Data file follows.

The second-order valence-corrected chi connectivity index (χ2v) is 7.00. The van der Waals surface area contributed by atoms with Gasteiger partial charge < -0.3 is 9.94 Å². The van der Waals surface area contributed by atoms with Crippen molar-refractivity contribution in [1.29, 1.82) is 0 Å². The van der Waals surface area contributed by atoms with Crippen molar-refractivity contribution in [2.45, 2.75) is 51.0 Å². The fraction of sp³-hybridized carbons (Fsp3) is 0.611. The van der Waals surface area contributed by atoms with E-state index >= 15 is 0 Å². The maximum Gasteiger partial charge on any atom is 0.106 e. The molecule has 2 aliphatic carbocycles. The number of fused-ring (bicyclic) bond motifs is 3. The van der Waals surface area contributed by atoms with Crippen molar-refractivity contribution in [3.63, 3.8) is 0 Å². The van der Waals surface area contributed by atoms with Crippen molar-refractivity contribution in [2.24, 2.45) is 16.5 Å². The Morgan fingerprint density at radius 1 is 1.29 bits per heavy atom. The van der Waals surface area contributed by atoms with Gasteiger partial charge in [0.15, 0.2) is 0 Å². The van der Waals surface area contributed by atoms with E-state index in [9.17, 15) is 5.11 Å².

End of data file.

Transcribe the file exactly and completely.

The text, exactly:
The second-order valence-corrected chi connectivity index (χ2v) is 7.00. The van der Waals surface area contributed by atoms with Gasteiger partial charge < -0.3 is 9.94 Å². The van der Waals surface area contributed by atoms with Crippen molar-refractivity contribution in [1.29, 1.82) is 0 Å². The van der Waals surface area contributed by atoms with Crippen molar-refractivity contribution in [2.45, 2.75) is 51.0 Å². The fraction of sp³-hybridized carbons (Fsp3) is 0.611. The van der Waals surface area contributed by atoms with E-state index >= 15 is 0 Å². The maximum Gasteiger partial charge on any atom is 0.106 e. The molecule has 2 aliphatic carbocycles. The number of fused-ring (bicyclic) bond motifs is 3. The van der Waals surface area contributed by atoms with Crippen molar-refractivity contribution in [3.63, 3.8) is 0 Å². The van der Waals surface area contributed by atoms with Crippen molar-refractivity contribution in [2.24, 2.45) is 16.5 Å². The Morgan fingerprint density at radius 1 is 1.29 bits per heavy atom. The van der Waals surface area contributed by atoms with Gasteiger partial charge in [0.15, 0.2) is 0 Å². The van der Waals surface area contributed by atoms with E-state index in [9.17, 15) is 5.11 Å².